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North Carolinians in the Era of the Civil War and Reconstruction$
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Paul D. Escott

Print publication date: 2008

Print ISBN-13: 9780807832226

Published to North Carolina Scholarship Online: July 2014

DOI: 10.5149/9780807837269_escott

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Reconstruction and North Carolina Women's Tangled History with Law and Governance

Reconstruction and North Carolina Women's Tangled History with Law and Governance

Chapter:
(p.155) Reconstruction and North Carolina Women's Tangled History with Law and Governance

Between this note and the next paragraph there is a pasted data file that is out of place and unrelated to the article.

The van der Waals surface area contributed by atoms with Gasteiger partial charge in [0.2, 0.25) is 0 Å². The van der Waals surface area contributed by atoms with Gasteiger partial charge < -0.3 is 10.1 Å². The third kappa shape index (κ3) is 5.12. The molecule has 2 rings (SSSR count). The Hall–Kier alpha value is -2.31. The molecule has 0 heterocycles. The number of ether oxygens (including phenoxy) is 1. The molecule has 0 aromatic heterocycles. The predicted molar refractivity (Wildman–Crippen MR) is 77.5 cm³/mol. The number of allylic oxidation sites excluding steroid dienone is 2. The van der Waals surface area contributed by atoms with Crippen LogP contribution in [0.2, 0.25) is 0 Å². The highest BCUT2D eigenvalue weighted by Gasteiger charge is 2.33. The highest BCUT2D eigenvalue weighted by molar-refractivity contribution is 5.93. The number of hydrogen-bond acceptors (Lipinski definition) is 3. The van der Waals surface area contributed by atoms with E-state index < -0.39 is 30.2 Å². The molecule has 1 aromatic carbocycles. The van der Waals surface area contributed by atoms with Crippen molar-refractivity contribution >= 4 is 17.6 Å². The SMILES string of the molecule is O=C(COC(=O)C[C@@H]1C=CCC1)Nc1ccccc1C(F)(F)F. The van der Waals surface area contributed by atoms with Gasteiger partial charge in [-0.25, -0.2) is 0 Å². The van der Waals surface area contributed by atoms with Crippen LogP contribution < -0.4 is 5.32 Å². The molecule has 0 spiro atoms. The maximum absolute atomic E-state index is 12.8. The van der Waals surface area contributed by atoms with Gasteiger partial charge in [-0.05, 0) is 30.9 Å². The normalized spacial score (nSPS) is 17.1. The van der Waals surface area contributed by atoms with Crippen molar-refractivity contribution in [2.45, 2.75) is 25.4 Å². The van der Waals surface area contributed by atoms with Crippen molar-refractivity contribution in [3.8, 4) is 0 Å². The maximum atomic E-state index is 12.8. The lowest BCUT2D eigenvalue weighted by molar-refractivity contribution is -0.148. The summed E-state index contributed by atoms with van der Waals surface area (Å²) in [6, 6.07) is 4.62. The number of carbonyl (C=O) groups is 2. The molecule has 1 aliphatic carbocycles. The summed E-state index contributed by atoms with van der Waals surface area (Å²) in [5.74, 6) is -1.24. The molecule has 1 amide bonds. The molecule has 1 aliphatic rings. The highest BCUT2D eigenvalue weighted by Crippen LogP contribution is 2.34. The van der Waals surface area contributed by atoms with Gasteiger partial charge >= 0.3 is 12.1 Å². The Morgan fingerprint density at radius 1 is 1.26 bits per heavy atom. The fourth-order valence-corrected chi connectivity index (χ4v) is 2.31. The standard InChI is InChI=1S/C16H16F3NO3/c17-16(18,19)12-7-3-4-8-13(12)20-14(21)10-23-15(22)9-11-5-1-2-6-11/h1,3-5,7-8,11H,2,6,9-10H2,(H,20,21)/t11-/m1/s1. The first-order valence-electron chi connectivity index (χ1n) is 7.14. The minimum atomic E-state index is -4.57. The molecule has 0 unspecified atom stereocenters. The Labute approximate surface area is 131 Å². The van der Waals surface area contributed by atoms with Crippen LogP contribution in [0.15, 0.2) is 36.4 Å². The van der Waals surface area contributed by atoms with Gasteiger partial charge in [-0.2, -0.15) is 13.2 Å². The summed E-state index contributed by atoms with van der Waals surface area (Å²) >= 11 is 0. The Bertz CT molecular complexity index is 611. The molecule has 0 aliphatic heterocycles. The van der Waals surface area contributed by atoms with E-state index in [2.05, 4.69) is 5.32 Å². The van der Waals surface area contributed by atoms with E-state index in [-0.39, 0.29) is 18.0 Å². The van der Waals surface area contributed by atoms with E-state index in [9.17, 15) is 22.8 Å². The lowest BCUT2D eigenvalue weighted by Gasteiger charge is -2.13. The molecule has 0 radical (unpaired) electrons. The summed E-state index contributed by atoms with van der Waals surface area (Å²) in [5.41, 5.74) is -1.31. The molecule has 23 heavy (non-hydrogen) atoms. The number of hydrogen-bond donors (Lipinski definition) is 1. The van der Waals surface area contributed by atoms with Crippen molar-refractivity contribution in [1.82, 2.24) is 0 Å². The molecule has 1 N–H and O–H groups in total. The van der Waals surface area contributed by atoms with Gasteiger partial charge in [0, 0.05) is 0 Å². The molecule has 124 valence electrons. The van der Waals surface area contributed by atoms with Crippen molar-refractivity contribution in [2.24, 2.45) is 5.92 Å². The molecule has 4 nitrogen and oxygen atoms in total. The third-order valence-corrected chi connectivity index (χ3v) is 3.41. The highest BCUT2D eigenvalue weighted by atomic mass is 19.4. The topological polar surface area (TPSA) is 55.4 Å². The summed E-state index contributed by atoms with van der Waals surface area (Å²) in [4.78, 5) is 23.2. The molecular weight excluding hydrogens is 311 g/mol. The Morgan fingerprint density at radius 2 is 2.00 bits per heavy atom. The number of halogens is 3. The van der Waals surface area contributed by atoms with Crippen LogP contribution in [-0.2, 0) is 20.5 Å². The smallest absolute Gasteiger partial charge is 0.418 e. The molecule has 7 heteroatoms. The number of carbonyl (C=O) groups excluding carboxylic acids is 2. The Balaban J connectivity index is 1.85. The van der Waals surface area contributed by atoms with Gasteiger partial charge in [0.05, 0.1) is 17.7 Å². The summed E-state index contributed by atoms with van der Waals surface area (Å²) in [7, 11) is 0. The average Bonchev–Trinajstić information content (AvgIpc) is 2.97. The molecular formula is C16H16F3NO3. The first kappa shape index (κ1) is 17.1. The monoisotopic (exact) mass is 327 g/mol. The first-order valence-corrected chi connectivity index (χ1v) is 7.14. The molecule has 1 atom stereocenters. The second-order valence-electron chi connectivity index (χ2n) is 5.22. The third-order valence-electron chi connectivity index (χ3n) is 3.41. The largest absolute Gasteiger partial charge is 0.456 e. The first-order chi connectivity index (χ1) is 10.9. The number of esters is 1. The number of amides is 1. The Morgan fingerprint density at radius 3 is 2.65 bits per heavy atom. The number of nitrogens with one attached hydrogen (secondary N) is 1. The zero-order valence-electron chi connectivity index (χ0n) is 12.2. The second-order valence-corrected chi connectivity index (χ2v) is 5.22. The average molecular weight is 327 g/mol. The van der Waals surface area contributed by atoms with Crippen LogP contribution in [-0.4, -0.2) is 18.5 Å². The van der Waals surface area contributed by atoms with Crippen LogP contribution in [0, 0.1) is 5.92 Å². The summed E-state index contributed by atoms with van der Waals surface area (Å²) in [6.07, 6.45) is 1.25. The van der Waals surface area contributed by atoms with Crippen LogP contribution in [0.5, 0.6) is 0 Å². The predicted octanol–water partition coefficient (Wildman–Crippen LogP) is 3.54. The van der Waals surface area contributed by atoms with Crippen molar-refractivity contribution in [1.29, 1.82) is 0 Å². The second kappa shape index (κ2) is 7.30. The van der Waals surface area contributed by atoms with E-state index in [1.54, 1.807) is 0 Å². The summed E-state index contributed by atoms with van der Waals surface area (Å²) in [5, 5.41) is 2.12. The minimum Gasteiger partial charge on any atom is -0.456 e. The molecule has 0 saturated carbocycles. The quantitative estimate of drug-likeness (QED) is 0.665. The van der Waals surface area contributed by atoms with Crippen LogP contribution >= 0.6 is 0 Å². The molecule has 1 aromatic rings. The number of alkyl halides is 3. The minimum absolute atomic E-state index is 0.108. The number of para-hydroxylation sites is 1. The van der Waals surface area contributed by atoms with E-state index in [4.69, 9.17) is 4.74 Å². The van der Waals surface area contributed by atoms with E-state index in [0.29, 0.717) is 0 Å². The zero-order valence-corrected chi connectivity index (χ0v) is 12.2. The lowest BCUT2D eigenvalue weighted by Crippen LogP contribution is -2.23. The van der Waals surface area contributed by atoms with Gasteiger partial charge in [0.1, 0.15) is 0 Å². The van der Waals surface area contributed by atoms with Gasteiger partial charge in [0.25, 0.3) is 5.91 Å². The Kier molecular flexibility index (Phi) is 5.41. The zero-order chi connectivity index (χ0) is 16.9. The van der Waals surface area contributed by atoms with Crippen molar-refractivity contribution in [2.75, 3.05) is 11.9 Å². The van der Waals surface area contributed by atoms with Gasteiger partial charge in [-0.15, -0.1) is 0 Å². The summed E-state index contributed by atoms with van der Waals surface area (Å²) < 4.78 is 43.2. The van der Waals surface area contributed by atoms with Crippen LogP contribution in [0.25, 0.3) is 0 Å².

Source:
North Carolinians in the Era of the Civil War and Reconstruction
Author(s):

Laura F. Edwards

Publisher:
University of North Carolina Press
DOI:10.5149/9780807837269_escott.9

This chapter shows that women were no strangers to North Carolina courts during Reconstruction. They had little choice but to appear when they were the ones charged with crimes. That had always been the case, even before the upheaval of war and emancipation. Women—even African American women—regularly initiated complaints themselves during the Reconstruction era with the expectation that they would be heard and their concerns resolved. The presence of African American women was particularly unexpected because of all the legal barriers that stood in their way. These women nonetheless persevered, seeking out the assistance of the legal system—through the Federal army, the Freedmen's Bureau, and then state courts—even before they were formally emancipated or granted civil rights.

Keywords:   North Carolina courts, Reconstruction, Federal army, Freedmen's Bureau, state courts, civil rights

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